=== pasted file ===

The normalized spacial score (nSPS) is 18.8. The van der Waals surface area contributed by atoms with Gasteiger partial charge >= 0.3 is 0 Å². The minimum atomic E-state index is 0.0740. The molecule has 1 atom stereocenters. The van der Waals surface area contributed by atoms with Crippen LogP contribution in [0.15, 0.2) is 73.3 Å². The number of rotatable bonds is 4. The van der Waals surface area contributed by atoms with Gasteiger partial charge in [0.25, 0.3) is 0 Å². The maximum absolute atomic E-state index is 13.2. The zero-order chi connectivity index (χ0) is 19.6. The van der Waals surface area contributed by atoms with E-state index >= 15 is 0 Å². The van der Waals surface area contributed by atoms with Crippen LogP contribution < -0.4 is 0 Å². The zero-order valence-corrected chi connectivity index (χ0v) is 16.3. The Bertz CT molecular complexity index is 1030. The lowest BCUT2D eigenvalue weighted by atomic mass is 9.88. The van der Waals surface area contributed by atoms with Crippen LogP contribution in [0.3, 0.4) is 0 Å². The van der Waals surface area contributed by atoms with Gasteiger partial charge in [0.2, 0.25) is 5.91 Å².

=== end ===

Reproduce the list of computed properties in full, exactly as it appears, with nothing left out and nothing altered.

The normalized spacial score (nSPS) is 18.8. The van der Waals surface area contributed by atoms with Gasteiger partial charge >= 0.3 is 0 Å². The minimum atomic E-state index is 0.0740. The molecule has 1 atom stereocenters. The van der Waals surface area contributed by atoms with Crippen LogP contribution in [0.15, 0.2) is 73.3 Å². The number of rotatable bonds is 4. The van der Waals surface area contributed by atoms with Gasteiger partial charge in [0.25, 0.3) is 0 Å². The maximum absolute atomic E-state index is 13.2. The zero-order chi connectivity index (χ0) is 19.6. The van der Waals surface area contributed by atoms with E-state index >= 15 is 0 Å². The van der Waals surface area contributed by atoms with Crippen LogP contribution < -0.4 is 0 Å². The zero-order valence-corrected chi connectivity index (χ0v) is 16.3. The Bertz CT molecular complexity index is 1030. The lowest BCUT2D eigenvalue weighted by atomic mass is 9.88. The van der Waals surface area contributed by atoms with Crippen LogP contribution in [0.3, 0.4) is 0 Å². The van der Waals surface area contributed by atoms with Gasteiger partial charge in [0.2, 0.25) is 5.91 Å².